Don’t Blame Never Trumpers for the Left’s Defeat

The failure of
Bernie Sanders to take control of the Democratic Party in the 2020 primaries
was understandably traumatic for the American left. Having rapidly ascended from
seeming irrelevance to surging media attention and organizing in just a few
years, many democratic socialists convinced themselves that their moment had
come.

Sanders’s loss
to, of all people, Joe Biden, therefore came as a kind of cosmic joke. How
could it possibly be that a near-octogenarian, whose greatest legislative
achievements were pro-creditor bankruptcy reform and the 1994 crime bill, would
defeat the left?

There was an
obvious explanation, of course. If you’re looking for the person who stopped
the Democratic Party’s movement to the left in 2020, that man is Congressman
Jim Clyburn. It was South Carolina, under Clyburn’s leadership, that turned the
tide, and it was the stubborn support of Biden by the older, more Southern,
more church-going parts of the African American community that denied Sanders
the nomination.

But for the democratic
socialists working to make sense of Sanders’s loss, there must be a more
psychologically comforting culprit. Yale Professor Samuel Moyn, in his recent review in The New Republic of
our book, Never Trump, thinks he has found one: Republican opponents of
Donald Trump. Moyn writes that “Sanders’s
decline had many causes, including his own mistakes, but it definitely mattered
that the Never Trump script treated him as mirror image of Trump, and as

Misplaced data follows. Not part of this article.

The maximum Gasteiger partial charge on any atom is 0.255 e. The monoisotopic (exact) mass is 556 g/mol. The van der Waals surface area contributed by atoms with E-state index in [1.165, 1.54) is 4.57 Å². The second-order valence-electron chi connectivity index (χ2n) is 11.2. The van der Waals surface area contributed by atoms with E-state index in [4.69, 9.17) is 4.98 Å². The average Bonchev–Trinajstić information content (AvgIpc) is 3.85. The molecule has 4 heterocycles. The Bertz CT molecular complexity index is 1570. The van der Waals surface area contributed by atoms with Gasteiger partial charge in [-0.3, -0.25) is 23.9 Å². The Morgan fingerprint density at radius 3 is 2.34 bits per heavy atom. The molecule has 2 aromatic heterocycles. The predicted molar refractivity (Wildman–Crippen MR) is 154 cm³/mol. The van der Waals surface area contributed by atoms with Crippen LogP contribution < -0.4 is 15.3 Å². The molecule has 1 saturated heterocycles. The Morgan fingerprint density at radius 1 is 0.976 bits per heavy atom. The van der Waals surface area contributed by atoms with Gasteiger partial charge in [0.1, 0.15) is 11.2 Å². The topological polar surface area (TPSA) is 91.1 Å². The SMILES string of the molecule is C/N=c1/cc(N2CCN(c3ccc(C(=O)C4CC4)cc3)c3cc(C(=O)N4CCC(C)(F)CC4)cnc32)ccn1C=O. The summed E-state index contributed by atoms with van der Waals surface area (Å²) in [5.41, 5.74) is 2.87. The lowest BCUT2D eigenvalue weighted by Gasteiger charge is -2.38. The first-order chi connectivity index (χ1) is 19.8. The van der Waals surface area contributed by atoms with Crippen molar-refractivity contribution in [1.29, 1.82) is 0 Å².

equally perilous for ‘democracy’—and that many a liberal embraced this idea.” Yet
he provides little actual evidence that the Never Trumpers “mattered” other
than assertions of their media influence. A few talking heads on cable tv seems
like a strange explanation for the behavior of largely African American voters
in Greenville and Beaufort, which, given the rhythm of the primary, is the
thing to be explained. The Never Trumpers may make an appealing scapegoat for the
left, but the far more obvious explanation for Sanders’s loss is the simple fact
that the Democratic Party is just not composed of enough voters (including but
not limited to African Americans) willing to provide a majority for democratic socialism,
at least in larger turnout elections.


Moyn’s essential claim is
that we served as easily duped mouthpieces for the Never Trumpers. “Saldin and Teles take a cozy approach to
their study of this movement and its central characters, faithfully drawing on
their accounts of the rise of Trump.” What Moyn characterized as “coziness” we
think of as a rigorous, scholarly effort to try to convey the—inevitably
partial—perspective of our sources. We believe that the Never Trumpers cannot be
understood outside of the professional networks with which they were
affiliated. Moyn made only a passing reference to the central conceptual move
in the book, which is to understand the Never Trumpers as providers of
professional services to the Republican Party. The Never Trumpers we devote our
attention to were the kinds of people who provide policy expertise and staff
key posts in GOP administrations; the political pros who run campaigns; and the
public intellectuals who provide ideas and guard the intellectual boundaries of
conservatism. Each of these professional networks has its own unique story to
tell in the Never Trump saga. Had we simply engaged in some armchair theorizing, without actually delving into these networks, we would never have been able to
grasp many of the key factors that caused lifelong conservatives to oppose a
nominee of their own party.  

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